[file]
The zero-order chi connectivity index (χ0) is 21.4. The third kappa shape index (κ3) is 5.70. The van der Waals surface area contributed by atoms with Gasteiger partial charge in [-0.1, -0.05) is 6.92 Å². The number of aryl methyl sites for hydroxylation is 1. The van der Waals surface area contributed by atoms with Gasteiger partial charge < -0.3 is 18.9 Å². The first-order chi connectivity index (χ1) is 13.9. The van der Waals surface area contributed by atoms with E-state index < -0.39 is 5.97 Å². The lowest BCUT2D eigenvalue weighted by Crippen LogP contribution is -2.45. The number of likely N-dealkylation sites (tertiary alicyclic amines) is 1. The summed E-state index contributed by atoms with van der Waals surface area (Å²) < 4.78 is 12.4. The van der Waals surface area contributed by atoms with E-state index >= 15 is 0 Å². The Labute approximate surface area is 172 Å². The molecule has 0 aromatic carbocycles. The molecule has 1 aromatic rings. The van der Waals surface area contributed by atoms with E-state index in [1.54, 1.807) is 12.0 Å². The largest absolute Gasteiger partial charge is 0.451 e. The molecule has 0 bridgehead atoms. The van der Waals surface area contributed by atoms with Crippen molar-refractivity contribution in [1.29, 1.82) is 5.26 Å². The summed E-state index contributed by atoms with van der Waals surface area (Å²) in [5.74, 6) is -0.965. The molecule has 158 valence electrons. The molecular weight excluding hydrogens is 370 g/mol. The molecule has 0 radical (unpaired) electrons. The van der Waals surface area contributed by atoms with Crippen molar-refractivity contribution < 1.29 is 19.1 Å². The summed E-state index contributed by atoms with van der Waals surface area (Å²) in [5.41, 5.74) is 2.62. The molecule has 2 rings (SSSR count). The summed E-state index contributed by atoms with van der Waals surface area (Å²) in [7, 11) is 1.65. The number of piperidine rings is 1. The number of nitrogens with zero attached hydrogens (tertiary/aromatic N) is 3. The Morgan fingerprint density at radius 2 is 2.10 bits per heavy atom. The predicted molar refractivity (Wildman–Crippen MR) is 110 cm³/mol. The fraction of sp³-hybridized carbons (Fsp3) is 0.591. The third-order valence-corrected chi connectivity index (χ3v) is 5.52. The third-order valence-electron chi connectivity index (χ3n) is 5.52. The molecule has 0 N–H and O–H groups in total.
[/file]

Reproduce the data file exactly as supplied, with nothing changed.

The zero-order chi connectivity index (χ0) is 21.4. The third kappa shape index (κ3) is 5.70. The van der Waals surface area contributed by atoms with Gasteiger partial charge in [-0.1, -0.05) is 6.92 Å². The number of aryl methyl sites for hydroxylation is 1. The van der Waals surface area contributed by atoms with Gasteiger partial charge < -0.3 is 18.9 Å². The first-order chi connectivity index (χ1) is 13.9. The van der Waals surface area contributed by atoms with E-state index < -0.39 is 5.97 Å². The lowest BCUT2D eigenvalue weighted by Crippen LogP contribution is -2.45. The number of likely N-dealkylation sites (tertiary alicyclic amines) is 1. The summed E-state index contributed by atoms with van der Waals surface area (Å²) < 4.78 is 12.4. The van der Waals surface area contributed by atoms with E-state index >= 15 is 0 Å². The Labute approximate surface area is 172 Å². The molecule has 0 aromatic carbocycles. The molecule has 1 aromatic rings. The van der Waals surface area contributed by atoms with E-state index in [1.54, 1.807) is 12.0 Å². The largest absolute Gasteiger partial charge is 0.451 e. The molecule has 0 bridgehead atoms. The van der Waals surface area contributed by atoms with Crippen molar-refractivity contribution in [1.29, 1.82) is 5.26 Å². The summed E-state index contributed by atoms with van der Waals surface area (Å²) in [5.74, 6) is -0.965. The molecule has 158 valence electrons. The molecular weight excluding hydrogens is 370 g/mol. The molecule has 0 radical (unpaired) electrons. The van der Waals surface area contributed by atoms with Crippen molar-refractivity contribution < 1.29 is 19.1 Å². The summed E-state index contributed by atoms with van der Waals surface area (Å²) in [5.41, 5.74) is 2.62. The molecule has 2 rings (SSSR count). The summed E-state index contributed by atoms with van der Waals surface area (Å²) in [7, 11) is 1.65. The number of piperidine rings is 1. The number of nitrogens with zero attached hydrogens (tertiary/aromatic N) is 3. The Morgan fingerprint density at radius 2 is 2.10 bits per heavy atom. The predicted molar refractivity (Wildman–Crippen MR) is 110 cm³/mol. The fraction of sp³-hybridized carbons (Fsp3) is 0.591. The third-order valence-corrected chi connectivity index (χ3v) is 5.52. The third-order valence-electron chi connectivity index (χ3n) is 5.52. The molecule has 0 N–H and O–H groups in total.